China Makes Dissidents Disappear Ahead of Tiananmen Anniversary

Police officers (L and front) secure Tiananmen Square in Beijing on June 3, 2019. - China will mark 30 years since the Tiananmen crackdown on June 4, 1989. (Photo by Nicolas ASFOURI / AFP) (Photo credit should read NICOLAS ASFOURI/AFP/Getty Images)

The Chinese Communist Party has been preparing for the 30th anniversary of Tiananmen Square throughout 2019. It has scrubbed mentions of the massacre from social media and launched a campaign of silence that has evidently enlisted Western social media companies.

The most troublesome dissidents have been “disappeared” entirely, as in the case of musician Li Zhi, a popular folk singer who dropped off the face of the Earth after daring to make an allusion to the Tiananmen massacre.

“First, an upcoming tour was canceled and his social media accounts were taken down. Then his music was removed from all of China’s major streaming sites – as if his career had never existed at all,” the Associated Press (AP) reported on Sunday.

Li’s offense was working allusions to Tiananmen into his songs, such as, “Now this square is my grave. Everything is just a dream.” He has not been politically outspoken or strongly critical of the Chinese government aside from his musical references to the massacre. In fact, he was willing to parrot Communist propaganda on stage when performing in Taiwan.

Li was not the only artist silenced for the Tiananmen anniversary, as the AP observed:

Chinese Human Rights Defenders, an advocacy group, said 13 people had either been detained or taken away from their homes in connection with the anniversary. Among them are several artists who recently embarked on a “national conscience exhibit tour” and a filmmaker who was detained after tweeting images of a liquor bottle commemorating June 4.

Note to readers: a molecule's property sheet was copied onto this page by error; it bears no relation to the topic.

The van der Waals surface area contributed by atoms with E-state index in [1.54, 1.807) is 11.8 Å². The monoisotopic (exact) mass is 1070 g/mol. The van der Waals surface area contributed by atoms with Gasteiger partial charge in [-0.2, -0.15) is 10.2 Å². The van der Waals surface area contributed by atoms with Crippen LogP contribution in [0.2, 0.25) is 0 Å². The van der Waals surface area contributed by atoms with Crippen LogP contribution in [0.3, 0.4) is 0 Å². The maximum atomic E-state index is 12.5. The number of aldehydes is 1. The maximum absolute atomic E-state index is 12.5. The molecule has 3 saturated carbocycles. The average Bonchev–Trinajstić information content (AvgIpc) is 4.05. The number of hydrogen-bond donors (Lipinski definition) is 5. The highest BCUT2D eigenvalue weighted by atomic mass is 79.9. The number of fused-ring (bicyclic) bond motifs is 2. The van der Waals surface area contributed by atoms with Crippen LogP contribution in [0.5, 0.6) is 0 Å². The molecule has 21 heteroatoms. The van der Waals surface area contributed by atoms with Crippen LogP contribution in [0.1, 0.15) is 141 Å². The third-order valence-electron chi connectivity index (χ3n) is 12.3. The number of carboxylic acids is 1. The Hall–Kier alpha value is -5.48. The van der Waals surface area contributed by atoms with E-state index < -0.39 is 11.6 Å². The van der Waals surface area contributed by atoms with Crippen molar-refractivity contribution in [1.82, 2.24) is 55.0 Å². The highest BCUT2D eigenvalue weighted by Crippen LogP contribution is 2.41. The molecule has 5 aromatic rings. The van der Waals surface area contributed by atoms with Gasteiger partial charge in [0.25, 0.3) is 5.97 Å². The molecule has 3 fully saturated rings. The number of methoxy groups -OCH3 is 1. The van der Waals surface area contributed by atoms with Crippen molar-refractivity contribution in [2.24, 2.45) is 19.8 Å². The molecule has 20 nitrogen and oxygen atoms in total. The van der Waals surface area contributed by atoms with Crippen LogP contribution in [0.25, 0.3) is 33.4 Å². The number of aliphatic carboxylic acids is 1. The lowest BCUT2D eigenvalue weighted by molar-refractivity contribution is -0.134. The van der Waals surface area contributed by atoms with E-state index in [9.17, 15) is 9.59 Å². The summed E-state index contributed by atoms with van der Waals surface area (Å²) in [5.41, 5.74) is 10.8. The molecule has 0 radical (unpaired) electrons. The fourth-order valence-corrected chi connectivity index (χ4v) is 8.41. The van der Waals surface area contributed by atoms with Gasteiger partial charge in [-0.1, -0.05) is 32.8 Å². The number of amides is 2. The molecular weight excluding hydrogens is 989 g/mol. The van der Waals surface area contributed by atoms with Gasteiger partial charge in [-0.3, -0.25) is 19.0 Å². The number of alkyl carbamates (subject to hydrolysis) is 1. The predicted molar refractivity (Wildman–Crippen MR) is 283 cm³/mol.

The bottle’s label featured a play on words using baijiu, China’s signature grain alcohol, and the Chinese words for 89, or bajiu. A court convicted four people involved in designing the bottle in April.

Foreign companies are not immune. Apple Music has removed from its Chinese streaming service a song by Hong Kong singer Jacky Cheung Hok-yau that references the Tiananmen crackdown. Tat Ming Pair, a Hong Kong duo, have been deleted entirely from the app. They released a song this month called Remembering is a Crime in memory of the protests.

TechCrunch observed on Monday that Beijing has been particularly aggressive about shutting down political web forums with real-time posting, where unacceptable thoughts can be expressed faster than censors can remove them.

Users of foreign platforms the Communist Party cannot easily control, such as WeChat, are reporting problems with the Virtual Private Networking (VPN) services they normally use to bypass China’s “Great Firewall.” Platforms inside China are suddenly discovering they need to go offline for maintenance until the Tiananmen Square anniversary passes.

As for Li Zhi, he vanished in late February at the beginning of a tour in southwestern China with no explanation beyond a post on Weibo (China’s heavily censored version of Twitter) that vaguely alluded to an unspecified medical problem.

In April, the Chinese government declared it had “urgently halted” a concert tour by an unnamed “well-known singer” allegedly guilty of “improper conduct.” The censored tour had exactly the same number of scheduled performances as Li’s would have.

By the end of April, Beijing was issuing directives to delete some of Li’s songs from every website and censors deleted conversations about him on social media. When it went to press on Sunday, the AP was unable to determine where Li is today and his record label was not responding to questions about him.

“Everyone knows the reason for Li Zhi’s disappearance – but I’m sorry, I can’t tell you, because I follow China’s laws and also hope that Li Zhi can return,” one of his fans said online, writing anonymously because he feared that discussing the vanished singer might get him fired from his job, or worse.

Australia’s SBS News noted on Sunday that “talking privately with family and friends about Tiananmen is possible, but any commemoration in public risks almost certain arrest.” The official line from Beijing is that casualties in the Tiananmen massacre were much lower than everyone else in the world knows they were, and the crackdown was necessary to protect China from a seditious uprising – a line very similar to China’s defense of its current oppressive policies against Tibetan Buddhists and the Muslims of Xinjiang province.


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